I’m Over The Word Entrepreneur

It’s official: I hate the term entrepreneur.


A few week ago I happened upon a LinkedIn user whose title was “Visionary Entrepreneur,” which I found to be quite ambitious. With such a statement, I decided it best to have a look at her profile. According to the resume, this person hadn’t had a job (let alone run a business) in the past four years.

To post in a public sphere such a bold assertion – with no perceivable substantiation, mind you – rendered me malmost speechless. It’s like the weird guy in your office who gives himself a nickname. Certain things just shouldn’t be done.

This wasn’t the first time I’ve encountered this. In fact, I recently made a LinkedIn post saying something along the lines of “If you have ‘Visionary Entrepreneur’ as your title, I would expect you being able to back up that claim.”

One of the responses I received was, “You’re being too hard. Aren’t all entrepreneurs visionary?”

The term entrepreneur has been hyper-romanticized by the media – the depictions of which often feature and praise those supremely rare mega-successful tech ventures that land the 20-something founder on the cover of Inc magazine.

The term entrepreneur is now used by anybody who feels like they have an idea for an app. They’re probably named Brock or Chad or Brytney.

The term entrepreneur had been adulterated and deflated in modern parlance – the lazy, trend-oriented substitution for something that is often disguised as something progressive. I used to fear strangers who asked me, “Do you know Jesus as your Lord and Savior?”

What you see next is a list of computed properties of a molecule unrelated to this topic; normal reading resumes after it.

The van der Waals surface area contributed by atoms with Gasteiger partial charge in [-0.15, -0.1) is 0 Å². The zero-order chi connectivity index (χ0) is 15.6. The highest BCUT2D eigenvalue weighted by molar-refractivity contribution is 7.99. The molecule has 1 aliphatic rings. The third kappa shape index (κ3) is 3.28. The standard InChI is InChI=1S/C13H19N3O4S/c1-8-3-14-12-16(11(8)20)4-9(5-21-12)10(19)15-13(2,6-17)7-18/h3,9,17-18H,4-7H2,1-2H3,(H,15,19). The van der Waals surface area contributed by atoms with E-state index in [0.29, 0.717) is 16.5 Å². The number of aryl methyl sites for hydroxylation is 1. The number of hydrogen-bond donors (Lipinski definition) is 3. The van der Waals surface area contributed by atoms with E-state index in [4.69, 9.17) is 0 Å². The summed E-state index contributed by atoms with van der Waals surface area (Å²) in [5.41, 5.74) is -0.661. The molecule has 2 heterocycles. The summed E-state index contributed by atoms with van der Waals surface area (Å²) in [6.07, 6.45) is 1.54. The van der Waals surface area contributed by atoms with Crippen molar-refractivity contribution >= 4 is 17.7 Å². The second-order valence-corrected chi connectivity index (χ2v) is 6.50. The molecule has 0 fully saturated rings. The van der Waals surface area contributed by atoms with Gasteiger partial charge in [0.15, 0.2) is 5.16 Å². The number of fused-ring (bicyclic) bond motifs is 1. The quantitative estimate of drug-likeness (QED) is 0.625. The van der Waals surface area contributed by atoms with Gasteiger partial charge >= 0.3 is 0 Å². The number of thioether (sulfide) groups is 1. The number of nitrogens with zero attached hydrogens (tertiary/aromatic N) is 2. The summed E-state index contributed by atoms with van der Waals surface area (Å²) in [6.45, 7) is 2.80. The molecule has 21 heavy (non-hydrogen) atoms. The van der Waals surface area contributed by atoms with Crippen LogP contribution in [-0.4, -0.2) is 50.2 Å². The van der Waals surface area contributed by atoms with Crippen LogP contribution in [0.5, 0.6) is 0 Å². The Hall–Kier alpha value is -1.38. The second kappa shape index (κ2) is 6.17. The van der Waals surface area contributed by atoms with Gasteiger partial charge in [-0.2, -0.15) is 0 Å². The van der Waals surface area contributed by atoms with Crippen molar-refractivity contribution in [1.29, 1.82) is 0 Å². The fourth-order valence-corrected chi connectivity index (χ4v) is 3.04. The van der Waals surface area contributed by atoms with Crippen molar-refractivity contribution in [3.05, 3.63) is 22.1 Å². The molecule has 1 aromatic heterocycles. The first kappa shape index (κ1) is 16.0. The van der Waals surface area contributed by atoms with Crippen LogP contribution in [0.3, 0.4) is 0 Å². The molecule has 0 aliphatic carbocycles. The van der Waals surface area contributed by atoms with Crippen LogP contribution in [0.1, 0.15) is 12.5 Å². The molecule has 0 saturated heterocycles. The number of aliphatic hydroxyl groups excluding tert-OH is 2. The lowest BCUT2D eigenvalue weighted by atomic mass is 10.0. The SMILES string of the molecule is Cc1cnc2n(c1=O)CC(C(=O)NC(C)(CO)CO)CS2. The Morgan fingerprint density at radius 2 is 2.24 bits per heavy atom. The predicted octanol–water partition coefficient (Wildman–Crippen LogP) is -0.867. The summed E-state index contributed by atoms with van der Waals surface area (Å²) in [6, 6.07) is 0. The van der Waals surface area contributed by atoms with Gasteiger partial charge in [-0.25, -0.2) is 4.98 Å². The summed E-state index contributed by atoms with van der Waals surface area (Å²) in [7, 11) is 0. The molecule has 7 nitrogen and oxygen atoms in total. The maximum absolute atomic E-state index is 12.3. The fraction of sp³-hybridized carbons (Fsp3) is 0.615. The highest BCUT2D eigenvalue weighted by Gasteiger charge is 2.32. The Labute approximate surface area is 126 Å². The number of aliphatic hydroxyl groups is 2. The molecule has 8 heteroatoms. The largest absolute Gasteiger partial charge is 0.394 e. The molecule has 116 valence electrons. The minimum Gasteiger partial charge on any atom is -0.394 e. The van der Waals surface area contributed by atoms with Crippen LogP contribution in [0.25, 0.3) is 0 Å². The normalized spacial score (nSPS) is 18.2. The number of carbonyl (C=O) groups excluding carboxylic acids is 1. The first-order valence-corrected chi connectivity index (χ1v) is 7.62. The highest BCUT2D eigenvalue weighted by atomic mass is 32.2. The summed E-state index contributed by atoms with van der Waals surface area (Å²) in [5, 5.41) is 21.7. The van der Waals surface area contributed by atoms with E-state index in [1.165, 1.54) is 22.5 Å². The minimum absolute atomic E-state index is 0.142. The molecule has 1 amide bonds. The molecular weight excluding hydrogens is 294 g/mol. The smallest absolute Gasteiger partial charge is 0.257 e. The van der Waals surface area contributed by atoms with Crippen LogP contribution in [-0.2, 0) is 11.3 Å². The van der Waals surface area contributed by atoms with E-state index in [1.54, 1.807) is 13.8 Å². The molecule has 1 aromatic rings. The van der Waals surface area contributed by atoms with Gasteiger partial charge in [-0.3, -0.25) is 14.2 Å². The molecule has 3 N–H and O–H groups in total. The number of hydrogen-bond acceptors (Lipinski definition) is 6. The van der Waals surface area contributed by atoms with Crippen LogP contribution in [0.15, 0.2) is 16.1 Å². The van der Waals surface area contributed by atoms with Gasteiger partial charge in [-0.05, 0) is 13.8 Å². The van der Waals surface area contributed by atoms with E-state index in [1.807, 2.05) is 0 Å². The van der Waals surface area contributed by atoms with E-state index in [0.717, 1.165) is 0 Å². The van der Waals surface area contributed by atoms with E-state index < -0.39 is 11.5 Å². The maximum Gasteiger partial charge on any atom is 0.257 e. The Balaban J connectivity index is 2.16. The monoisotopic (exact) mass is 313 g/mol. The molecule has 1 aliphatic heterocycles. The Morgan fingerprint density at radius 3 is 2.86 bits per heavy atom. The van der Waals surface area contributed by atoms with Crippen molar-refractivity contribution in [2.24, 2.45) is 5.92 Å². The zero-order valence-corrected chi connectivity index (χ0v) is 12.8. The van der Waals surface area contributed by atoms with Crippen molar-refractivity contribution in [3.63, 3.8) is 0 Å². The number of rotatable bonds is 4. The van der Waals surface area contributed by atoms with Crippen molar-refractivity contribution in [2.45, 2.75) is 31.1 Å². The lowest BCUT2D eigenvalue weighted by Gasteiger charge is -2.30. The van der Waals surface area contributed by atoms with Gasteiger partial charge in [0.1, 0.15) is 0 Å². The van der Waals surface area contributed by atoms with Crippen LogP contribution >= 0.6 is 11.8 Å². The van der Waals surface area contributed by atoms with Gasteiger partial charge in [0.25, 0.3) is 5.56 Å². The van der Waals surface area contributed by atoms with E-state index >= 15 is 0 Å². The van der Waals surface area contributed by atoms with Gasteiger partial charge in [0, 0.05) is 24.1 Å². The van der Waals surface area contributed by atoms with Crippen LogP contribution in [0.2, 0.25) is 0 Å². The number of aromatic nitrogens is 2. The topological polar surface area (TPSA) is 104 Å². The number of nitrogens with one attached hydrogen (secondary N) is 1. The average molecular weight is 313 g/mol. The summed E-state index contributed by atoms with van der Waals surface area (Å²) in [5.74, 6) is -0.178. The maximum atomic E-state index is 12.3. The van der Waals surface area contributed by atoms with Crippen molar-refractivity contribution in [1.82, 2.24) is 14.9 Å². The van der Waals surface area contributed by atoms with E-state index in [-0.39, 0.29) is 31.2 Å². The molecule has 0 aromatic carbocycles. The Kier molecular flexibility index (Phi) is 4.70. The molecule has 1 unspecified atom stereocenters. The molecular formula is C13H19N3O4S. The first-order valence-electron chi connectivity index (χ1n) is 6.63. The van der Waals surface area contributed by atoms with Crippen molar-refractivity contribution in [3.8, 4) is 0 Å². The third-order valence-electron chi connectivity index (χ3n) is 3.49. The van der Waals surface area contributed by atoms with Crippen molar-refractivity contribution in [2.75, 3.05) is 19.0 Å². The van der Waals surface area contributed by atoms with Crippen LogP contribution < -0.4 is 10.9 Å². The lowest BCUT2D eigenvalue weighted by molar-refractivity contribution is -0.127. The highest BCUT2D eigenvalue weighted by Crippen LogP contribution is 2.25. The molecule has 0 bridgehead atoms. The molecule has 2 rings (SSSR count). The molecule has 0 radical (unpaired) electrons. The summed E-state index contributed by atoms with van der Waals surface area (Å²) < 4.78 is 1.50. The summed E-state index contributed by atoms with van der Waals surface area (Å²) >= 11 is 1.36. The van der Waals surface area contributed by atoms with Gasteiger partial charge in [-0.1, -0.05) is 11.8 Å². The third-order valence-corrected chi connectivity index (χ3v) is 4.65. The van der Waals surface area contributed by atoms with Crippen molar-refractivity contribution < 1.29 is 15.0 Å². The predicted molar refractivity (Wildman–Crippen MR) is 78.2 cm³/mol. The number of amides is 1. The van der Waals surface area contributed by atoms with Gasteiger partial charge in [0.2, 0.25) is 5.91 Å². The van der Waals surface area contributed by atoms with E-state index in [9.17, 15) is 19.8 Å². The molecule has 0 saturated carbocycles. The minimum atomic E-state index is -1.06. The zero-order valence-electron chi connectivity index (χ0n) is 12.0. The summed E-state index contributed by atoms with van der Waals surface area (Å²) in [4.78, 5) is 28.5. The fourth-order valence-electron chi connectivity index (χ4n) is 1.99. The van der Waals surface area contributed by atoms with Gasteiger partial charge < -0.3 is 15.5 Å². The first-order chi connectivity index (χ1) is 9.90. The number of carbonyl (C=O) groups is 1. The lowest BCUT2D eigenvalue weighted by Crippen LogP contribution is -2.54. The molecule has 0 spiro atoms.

I now fear strangers in skinny jeans telling me “I have this great idea for an app.”

Don’t get me wrong – I in no way hate those who pursue their passions and skill sets to make a better life for themselves, for those who work unimaginably hard and unimaginably long hours to better the lives of those around them. I like to think of myself in that tribe.

But can we please stop using the word so much? I bet if you ask 100 people on the street what an entrepreneur is, you’ll be hard-pressed to have a concrete, or at least marginally direct description. Maybe I’m an asshole. That’s fine. But in my experience, a great many of those who call themselves entrepreneurs are simply people with ideas.

SPOILER ALERT: Ideas are easy. Everybody has them. You don’t get a special title just for having one.

Entrepreneurs are the few and the proud – those who defy judgment and recommendations of others  in order to pursue an opportunity to capitalize on their skill sets and make others’ lives better. They are the ones with their heads in the clouds and their feet on the ground. They see an opportunity and they figure out how to make it happen.

No matter the time commitment.

No matter the physical and mental toll.

No matter the sleepless nights and prolific lack of a social life.

Maybe it’s just me (probably). Maybe I’m jaded (definitely). Maybe I’m right (?).

It’s time to stop celebrating a term that we feel brings us closer to the person we wish we were, and start taking those scary steps into the muddy swamps and dark alleys of the unknown. It’s time to start calling yourself an entrepreneur, and start acting like one.


Author: Joshua Corbelli
Josh is an SEO strategist at FindLaw, a Thomson Reuters company, where he manages a portfolio of 40+ clients with an average annual spend between $75k and $150k. Prior to FindLaw, he helped found and run LGH Marketing/Strategy, and before that he started and ran a search engine optimization firm, and before that spent a few years as a freelance journalist. Now, he enjoys reading, consulting, and the occasional glass of Scotch.

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